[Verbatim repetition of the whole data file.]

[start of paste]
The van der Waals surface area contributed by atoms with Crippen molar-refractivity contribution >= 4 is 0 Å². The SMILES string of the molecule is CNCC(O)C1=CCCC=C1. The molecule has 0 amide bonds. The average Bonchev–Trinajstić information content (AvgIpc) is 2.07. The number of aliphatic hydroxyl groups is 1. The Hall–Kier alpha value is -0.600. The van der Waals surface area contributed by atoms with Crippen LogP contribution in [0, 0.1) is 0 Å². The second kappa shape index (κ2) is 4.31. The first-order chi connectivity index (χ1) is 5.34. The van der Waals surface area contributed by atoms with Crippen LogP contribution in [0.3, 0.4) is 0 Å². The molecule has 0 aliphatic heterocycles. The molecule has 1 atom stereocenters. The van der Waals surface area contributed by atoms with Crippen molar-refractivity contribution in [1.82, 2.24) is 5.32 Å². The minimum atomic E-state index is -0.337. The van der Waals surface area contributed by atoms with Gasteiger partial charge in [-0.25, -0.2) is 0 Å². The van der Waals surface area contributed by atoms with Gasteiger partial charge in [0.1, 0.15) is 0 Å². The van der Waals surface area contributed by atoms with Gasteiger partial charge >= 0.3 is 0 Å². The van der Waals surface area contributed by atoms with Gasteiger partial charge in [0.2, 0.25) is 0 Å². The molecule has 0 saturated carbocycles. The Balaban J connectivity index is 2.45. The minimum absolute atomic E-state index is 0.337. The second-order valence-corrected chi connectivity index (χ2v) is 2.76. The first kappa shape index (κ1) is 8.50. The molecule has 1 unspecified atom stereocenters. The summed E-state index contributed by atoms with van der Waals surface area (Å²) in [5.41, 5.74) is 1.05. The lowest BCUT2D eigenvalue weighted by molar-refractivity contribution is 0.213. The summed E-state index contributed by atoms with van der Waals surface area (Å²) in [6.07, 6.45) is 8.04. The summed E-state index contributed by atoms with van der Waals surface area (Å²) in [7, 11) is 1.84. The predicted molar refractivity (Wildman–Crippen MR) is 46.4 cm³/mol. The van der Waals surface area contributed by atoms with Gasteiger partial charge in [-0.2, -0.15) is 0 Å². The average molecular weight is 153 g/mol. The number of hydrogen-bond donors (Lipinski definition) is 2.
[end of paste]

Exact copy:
The van der Waals surface area contributed by atoms with Crippen molar-refractivity contribution >= 4 is 0 Å². The SMILES string of the molecule is CNCC(O)C1=CCCC=C1. The molecule has 0 amide bonds. The average Bonchev–Trinajstić information content (AvgIpc) is 2.07. The number of aliphatic hydroxyl groups is 1. The Hall–Kier alpha value is -0.600. The van der Waals surface area contributed by atoms with Crippen LogP contribution in [0, 0.1) is 0 Å². The second kappa shape index (κ2) is 4.31. The first-order chi connectivity index (χ1) is 5.34. The van der Waals surface area contributed by atoms with Crippen LogP contribution in [0.3, 0.4) is 0 Å². The molecule has 0 aliphatic heterocycles. The molecule has 1 atom stereocenters. The van der Waals surface area contributed by atoms with Crippen molar-refractivity contribution in [1.82, 2.24) is 5.32 Å². The minimum atomic E-state index is -0.337. The van der Waals surface area contributed by atoms with Gasteiger partial charge in [-0.25, -0.2) is 0 Å². The van der Waals surface area contributed by atoms with Gasteiger partial charge in [0.1, 0.15) is 0 Å². The van der Waals surface area contributed by atoms with Gasteiger partial charge >= 0.3 is 0 Å². The van der Waals surface area contributed by atoms with Gasteiger partial charge in [0.2, 0.25) is 0 Å². The molecule has 0 saturated carbocycles. The Balaban J connectivity index is 2.45. The minimum absolute atomic E-state index is 0.337. The second-order valence-corrected chi connectivity index (χ2v) is 2.76. The first kappa shape index (κ1) is 8.50. The molecule has 1 unspecified atom stereocenters. The summed E-state index contributed by atoms with van der Waals surface area (Å²) in [5.41, 5.74) is 1.05. The lowest BCUT2D eigenvalue weighted by molar-refractivity contribution is 0.213. The summed E-state index contributed by atoms with van der Waals surface area (Å²) in [6.07, 6.45) is 8.04. The summed E-state index contributed by atoms with van der Waals surface area (Å²) in [7, 11) is 1.84. The predicted molar refractivity (Wildman–Crippen MR) is 46.4 cm³/mol. The van der Waals surface area contributed by atoms with Gasteiger partial charge in [-0.2, -0.15) is 0 Å². The average molecular weight is 153 g/mol. The number of hydrogen-bond donors (Lipinski definition) is 2.